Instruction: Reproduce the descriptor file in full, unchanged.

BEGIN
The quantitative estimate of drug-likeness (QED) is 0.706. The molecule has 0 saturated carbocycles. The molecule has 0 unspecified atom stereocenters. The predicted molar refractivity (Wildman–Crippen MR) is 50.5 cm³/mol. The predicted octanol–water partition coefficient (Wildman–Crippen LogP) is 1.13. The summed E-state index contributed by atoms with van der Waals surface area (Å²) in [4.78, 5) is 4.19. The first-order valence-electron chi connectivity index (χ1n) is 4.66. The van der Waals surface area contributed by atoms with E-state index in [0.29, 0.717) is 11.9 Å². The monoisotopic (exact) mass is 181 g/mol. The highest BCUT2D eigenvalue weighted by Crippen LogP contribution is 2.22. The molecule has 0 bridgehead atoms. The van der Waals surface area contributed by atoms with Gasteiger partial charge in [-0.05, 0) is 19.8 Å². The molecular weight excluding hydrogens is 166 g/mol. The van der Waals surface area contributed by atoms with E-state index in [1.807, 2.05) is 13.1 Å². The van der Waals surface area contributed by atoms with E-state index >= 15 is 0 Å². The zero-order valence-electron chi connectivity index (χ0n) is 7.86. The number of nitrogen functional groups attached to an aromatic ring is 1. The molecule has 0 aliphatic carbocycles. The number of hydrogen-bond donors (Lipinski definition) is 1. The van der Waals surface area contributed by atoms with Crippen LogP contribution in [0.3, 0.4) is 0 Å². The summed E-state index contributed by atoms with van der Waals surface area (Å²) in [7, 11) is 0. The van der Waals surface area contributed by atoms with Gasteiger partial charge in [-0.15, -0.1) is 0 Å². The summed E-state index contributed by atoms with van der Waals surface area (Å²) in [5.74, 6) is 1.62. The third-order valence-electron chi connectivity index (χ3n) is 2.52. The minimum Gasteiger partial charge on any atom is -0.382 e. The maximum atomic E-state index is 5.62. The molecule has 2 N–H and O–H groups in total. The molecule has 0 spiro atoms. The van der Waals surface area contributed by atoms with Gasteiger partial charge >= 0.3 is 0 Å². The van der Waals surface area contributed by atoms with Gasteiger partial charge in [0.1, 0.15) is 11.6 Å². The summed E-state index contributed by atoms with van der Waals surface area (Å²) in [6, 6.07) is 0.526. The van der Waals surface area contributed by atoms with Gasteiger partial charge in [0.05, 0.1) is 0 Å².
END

The quantitative estimate of drug-likeness (QED) is 0.706. The molecule has 0 saturated carbocycles. The molecule has 0 unspecified atom stereocenters. The predicted molar refractivity (Wildman–Crippen MR) is 50.5 cm³/mol. The predicted octanol–water partition coefficient (Wildman–Crippen LogP) is 1.13. The summed E-state index contributed by atoms with van der Waals surface area (Å²) in [4.78, 5) is 4.19. The first-order valence-electron chi connectivity index (χ1n) is 4.66. The van der Waals surface area contributed by atoms with E-state index in [0.29, 0.717) is 11.9 Å². The monoisotopic (exact) mass is 181 g/mol. The highest BCUT2D eigenvalue weighted by Crippen LogP contribution is 2.22. The molecule has 0 bridgehead atoms. The van der Waals surface area contributed by atoms with Gasteiger partial charge in [-0.05, 0) is 19.8 Å². The molecular weight excluding hydrogens is 166 g/mol. The van der Waals surface area contributed by atoms with E-state index in [1.807, 2.05) is 13.1 Å². The van der Waals surface area contributed by atoms with E-state index >= 15 is 0 Å². The zero-order valence-electron chi connectivity index (χ0n) is 7.86. The number of nitrogen functional groups attached to an aromatic ring is 1. The molecule has 0 aliphatic carbocycles. The number of hydrogen-bond donors (Lipinski definition) is 1. The van der Waals surface area contributed by atoms with Crippen LogP contribution in [0.3, 0.4) is 0 Å². The summed E-state index contributed by atoms with van der Waals surface area (Å²) in [7, 11) is 0. The van der Waals surface area contributed by atoms with Gasteiger partial charge in [-0.15, -0.1) is 0 Å². The summed E-state index contributed by atoms with van der Waals surface area (Å²) in [5.74, 6) is 1.62. The third-order valence-electron chi connectivity index (χ3n) is 2.52. The minimum Gasteiger partial charge on any atom is -0.382 e. The maximum atomic E-state index is 5.62. The molecule has 2 N–H and O–H groups in total. The molecule has 0 spiro atoms. The van der Waals surface area contributed by atoms with Gasteiger partial charge >= 0.3 is 0 Å². The van der Waals surface area contributed by atoms with Gasteiger partial charge in [0.1, 0.15) is 11.6 Å². The summed E-state index contributed by atoms with van der Waals surface area (Å²) in [6, 6.07) is 0.526. The van der Waals surface area contributed by atoms with Gasteiger partial charge in [0.05, 0.1) is 0 Å².